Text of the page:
Although for Americans covering the bride's face with a veil has come to represent innocence and purity, the practice was originally used in other cultures as protection from harm or molestation and was one of many rituals adopted out of concern for the happiness, safety, and fertility of the bride and groom. Covering the heads of the bridal couple in many cultures serves such a purpose-to protect them from descending malice. In a Jewish wedding the chuppah, or marriage canopy, offers shelter to the wedding party (and symbolically establishes a new home) whereas traditional Chinese weddings employ umbrellas as canopies. Conversely, raised chairs, red carpets, special shoes and other forms of insulation or protection have been used to defend against malicious spirits on the ground. For example, in China the bride, heavily veiled, walked gingerly in her father's shoes to the bridal sedan, and in Western societies it is customary for the groom to carry the bride over the threshhold. The current Western practice of having a bridal party to attend the couple evolved from a Roman tradition, in which the bridesmaids and ushers dressed exactly like the bride and groom, to protect the wedding couple by confusing evil spirits.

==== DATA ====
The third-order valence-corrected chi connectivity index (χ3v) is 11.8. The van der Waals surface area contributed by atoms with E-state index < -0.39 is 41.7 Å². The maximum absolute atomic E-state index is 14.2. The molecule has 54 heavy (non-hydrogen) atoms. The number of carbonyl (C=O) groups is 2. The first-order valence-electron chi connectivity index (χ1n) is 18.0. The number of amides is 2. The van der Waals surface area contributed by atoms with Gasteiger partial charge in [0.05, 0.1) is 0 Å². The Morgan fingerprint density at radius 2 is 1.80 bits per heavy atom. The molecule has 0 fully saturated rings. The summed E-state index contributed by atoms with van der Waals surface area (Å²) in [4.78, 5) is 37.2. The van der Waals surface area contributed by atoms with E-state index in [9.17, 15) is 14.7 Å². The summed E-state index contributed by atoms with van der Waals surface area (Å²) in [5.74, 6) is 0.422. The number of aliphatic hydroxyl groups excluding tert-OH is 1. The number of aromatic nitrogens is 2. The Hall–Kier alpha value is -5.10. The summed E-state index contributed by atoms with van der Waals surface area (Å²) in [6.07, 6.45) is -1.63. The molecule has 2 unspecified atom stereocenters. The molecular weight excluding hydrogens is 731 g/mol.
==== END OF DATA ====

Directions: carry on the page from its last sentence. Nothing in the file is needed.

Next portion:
The American custom of the all-white wedding gown probably originated in England in the late eighteenth century, although white was also used traditionally in France, Sweden, Japan, and West Africa. Whereas white was--and continues to be--considered the color of virginity in Western cultures, in Japan it was the color of mourning and signified that the bride was now dead to her natural family. In China red (indicating happiness) is the usual color for the bride's tunic and skirt. Similarly, brides in northern India have traditionally worn red saris, and Islamic brides, red ghararas (tunics and ruffled trousers).